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Chapter 18

American Society in the Industrial Age

Nativism The policy of protecting the interests of native-born or established inhabitants against those of immigrants.
Tenement A house divided into and rented out as separate residences, especially one that is run-down and overcrowded.
Social Gospel Focused on improving living conditions rather than on saving souls.
Settlement Houses Community centers located in poor districts that provided guidance and services to all who used them.
Women Working outside their homes; the factory had almost completely replaced the household as the seat of manufacturing. They supplied a significant part of the industrial working force.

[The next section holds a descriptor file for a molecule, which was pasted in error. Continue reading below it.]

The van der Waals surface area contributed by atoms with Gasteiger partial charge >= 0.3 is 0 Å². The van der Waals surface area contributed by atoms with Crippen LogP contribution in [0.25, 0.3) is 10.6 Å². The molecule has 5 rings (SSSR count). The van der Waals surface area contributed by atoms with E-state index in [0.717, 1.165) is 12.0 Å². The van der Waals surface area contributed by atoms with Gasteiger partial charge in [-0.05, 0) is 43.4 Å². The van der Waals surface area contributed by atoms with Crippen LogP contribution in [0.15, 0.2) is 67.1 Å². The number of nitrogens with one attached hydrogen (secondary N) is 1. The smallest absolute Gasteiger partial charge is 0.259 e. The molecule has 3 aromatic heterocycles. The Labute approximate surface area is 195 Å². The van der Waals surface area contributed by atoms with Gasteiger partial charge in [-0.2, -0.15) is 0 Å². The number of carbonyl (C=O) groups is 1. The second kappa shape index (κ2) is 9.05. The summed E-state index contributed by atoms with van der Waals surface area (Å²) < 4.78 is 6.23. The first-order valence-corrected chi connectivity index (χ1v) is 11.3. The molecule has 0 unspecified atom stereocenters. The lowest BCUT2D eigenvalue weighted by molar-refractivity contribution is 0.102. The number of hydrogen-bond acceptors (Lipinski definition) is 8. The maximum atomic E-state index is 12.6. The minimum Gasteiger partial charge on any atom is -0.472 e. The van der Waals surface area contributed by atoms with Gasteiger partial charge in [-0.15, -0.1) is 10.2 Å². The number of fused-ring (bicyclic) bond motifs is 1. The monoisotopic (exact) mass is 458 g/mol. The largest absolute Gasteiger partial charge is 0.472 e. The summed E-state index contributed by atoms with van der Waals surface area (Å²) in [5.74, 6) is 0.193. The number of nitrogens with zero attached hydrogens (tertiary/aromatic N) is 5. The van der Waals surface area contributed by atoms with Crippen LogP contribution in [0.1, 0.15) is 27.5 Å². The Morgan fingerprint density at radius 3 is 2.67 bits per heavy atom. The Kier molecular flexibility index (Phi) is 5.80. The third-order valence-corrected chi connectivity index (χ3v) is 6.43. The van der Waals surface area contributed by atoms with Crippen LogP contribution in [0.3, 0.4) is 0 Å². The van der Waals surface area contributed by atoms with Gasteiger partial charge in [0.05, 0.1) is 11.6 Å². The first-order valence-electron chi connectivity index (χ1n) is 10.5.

Immigration Industrial expansion increased the need for labor. Between 1866 and 1915 about 25 million foreigners entered the United States.
Horace Mann Favored state laws that supported public education.
Dwight L. Moody Encouraged people to consult the Bible for moral guidance and refrain from vice.
Jacob Riis and Lewis Hine Increased public awareness of poor immigrants' living conditions.
Jane Addams, Robert Woods, and Lillian Wald Settlement house organizers, and they showed immigrants and impoverished people how to cope with urban conditions.
Created by: Casi_bell04